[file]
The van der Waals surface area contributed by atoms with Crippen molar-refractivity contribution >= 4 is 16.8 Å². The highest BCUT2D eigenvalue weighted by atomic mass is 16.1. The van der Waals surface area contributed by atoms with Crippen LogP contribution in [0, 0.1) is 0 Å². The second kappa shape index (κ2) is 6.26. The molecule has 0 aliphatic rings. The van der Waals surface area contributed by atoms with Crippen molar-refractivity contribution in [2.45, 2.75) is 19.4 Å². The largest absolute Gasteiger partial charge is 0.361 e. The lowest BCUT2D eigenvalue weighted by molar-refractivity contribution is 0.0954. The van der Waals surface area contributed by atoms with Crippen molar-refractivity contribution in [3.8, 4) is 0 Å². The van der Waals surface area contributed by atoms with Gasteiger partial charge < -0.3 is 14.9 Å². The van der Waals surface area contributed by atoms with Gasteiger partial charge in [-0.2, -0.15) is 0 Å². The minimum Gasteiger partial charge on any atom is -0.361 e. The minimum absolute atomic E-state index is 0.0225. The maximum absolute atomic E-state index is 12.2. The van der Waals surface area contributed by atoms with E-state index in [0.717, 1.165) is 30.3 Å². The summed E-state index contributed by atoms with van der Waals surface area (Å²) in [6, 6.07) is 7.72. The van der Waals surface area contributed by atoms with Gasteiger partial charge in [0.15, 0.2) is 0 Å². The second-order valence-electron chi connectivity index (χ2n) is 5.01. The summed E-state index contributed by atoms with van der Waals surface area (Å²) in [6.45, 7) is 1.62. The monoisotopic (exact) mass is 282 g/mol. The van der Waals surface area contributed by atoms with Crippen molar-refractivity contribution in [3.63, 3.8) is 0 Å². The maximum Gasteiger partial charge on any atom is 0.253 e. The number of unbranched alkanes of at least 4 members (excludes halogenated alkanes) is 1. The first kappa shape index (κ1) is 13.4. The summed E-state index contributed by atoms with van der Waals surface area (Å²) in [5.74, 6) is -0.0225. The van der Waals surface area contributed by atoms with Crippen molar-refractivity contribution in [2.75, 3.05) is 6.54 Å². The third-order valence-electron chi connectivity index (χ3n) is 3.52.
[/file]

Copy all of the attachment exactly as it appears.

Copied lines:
The van der Waals surface area contributed by atoms with Crippen molar-refractivity contribution >= 4 is 16.8 Å². The highest BCUT2D eigenvalue weighted by atomic mass is 16.1. The van der Waals surface area contributed by atoms with Crippen LogP contribution in [0, 0.1) is 0 Å². The second kappa shape index (κ2) is 6.26. The molecule has 0 aliphatic rings. The van der Waals surface area contributed by atoms with Crippen molar-refractivity contribution in [2.45, 2.75) is 19.4 Å². The largest absolute Gasteiger partial charge is 0.361 e. The lowest BCUT2D eigenvalue weighted by molar-refractivity contribution is 0.0954. The van der Waals surface area contributed by atoms with Crippen molar-refractivity contribution in [3.8, 4) is 0 Å². The van der Waals surface area contributed by atoms with Gasteiger partial charge < -0.3 is 14.9 Å². The van der Waals surface area contributed by atoms with Gasteiger partial charge in [-0.2, -0.15) is 0 Å². The minimum Gasteiger partial charge on any atom is -0.361 e. The minimum absolute atomic E-state index is 0.0225. The maximum absolute atomic E-state index is 12.2. The van der Waals surface area contributed by atoms with E-state index in [0.717, 1.165) is 30.3 Å². The summed E-state index contributed by atoms with van der Waals surface area (Å²) in [6, 6.07) is 7.72. The van der Waals surface area contributed by atoms with Gasteiger partial charge in [0.15, 0.2) is 0 Å². The second-order valence-electron chi connectivity index (χ2n) is 5.01. The summed E-state index contributed by atoms with van der Waals surface area (Å²) in [6.45, 7) is 1.62. The monoisotopic (exact) mass is 282 g/mol. The van der Waals surface area contributed by atoms with Crippen molar-refractivity contribution in [3.63, 3.8) is 0 Å². The maximum Gasteiger partial charge on any atom is 0.253 e. The number of unbranched alkanes of at least 4 members (excludes halogenated alkanes) is 1. The first kappa shape index (κ1) is 13.4. The summed E-state index contributed by atoms with van der Waals surface area (Å²) in [5.74, 6) is -0.0225. The van der Waals surface area contributed by atoms with Crippen molar-refractivity contribution in [2.75, 3.05) is 6.54 Å². The third-order valence-electron chi connectivity index (χ3n) is 3.52.